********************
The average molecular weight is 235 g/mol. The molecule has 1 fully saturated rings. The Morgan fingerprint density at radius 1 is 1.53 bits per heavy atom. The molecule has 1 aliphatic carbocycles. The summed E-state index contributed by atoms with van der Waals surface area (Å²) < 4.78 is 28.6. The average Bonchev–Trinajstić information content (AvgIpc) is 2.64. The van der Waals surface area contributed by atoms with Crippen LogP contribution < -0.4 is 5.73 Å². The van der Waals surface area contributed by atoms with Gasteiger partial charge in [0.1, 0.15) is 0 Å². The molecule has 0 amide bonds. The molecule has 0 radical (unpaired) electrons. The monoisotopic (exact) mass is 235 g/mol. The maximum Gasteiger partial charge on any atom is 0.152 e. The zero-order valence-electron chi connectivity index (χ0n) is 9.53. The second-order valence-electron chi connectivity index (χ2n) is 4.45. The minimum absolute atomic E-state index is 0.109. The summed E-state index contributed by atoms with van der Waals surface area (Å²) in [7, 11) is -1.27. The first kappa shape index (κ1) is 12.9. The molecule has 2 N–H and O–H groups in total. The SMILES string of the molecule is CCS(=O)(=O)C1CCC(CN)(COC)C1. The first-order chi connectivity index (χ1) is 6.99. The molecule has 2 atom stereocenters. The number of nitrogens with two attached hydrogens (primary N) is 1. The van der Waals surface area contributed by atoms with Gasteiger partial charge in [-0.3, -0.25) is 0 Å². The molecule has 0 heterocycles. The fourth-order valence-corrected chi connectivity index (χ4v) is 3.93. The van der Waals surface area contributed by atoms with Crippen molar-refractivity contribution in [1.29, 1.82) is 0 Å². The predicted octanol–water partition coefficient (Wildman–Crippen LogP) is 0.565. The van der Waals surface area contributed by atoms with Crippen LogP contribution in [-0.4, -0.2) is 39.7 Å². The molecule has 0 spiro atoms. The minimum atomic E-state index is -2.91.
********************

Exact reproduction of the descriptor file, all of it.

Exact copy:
The average molecular weight is 235 g/mol. The molecule has 1 fully saturated rings. The Morgan fingerprint density at radius 1 is 1.53 bits per heavy atom. The molecule has 1 aliphatic carbocycles. The summed E-state index contributed by atoms with van der Waals surface area (Å²) < 4.78 is 28.6. The average Bonchev–Trinajstić information content (AvgIpc) is 2.64. The van der Waals surface area contributed by atoms with Crippen LogP contribution < -0.4 is 5.73 Å². The van der Waals surface area contributed by atoms with Gasteiger partial charge in [0.1, 0.15) is 0 Å². The molecule has 0 amide bonds. The molecule has 0 radical (unpaired) electrons. The monoisotopic (exact) mass is 235 g/mol. The maximum Gasteiger partial charge on any atom is 0.152 e. The zero-order valence-electron chi connectivity index (χ0n) is 9.53. The second-order valence-electron chi connectivity index (χ2n) is 4.45. The minimum absolute atomic E-state index is 0.109. The summed E-state index contributed by atoms with van der Waals surface area (Å²) in [7, 11) is -1.27. The first kappa shape index (κ1) is 12.9. The molecule has 2 N–H and O–H groups in total. The SMILES string of the molecule is CCS(=O)(=O)C1CCC(CN)(COC)C1. The first-order chi connectivity index (χ1) is 6.99. The molecule has 2 atom stereocenters. The number of nitrogens with two attached hydrogens (primary N) is 1. The van der Waals surface area contributed by atoms with Gasteiger partial charge in [-0.3, -0.25) is 0 Å². The molecule has 0 heterocycles. The fourth-order valence-corrected chi connectivity index (χ4v) is 3.93. The van der Waals surface area contributed by atoms with Crippen molar-refractivity contribution in [1.29, 1.82) is 0 Å². The predicted octanol–water partition coefficient (Wildman–Crippen LogP) is 0.565. The van der Waals surface area contributed by atoms with Crippen LogP contribution in [-0.4, -0.2) is 39.7 Å². The molecule has 0 spiro atoms. The minimum atomic E-state index is -2.91.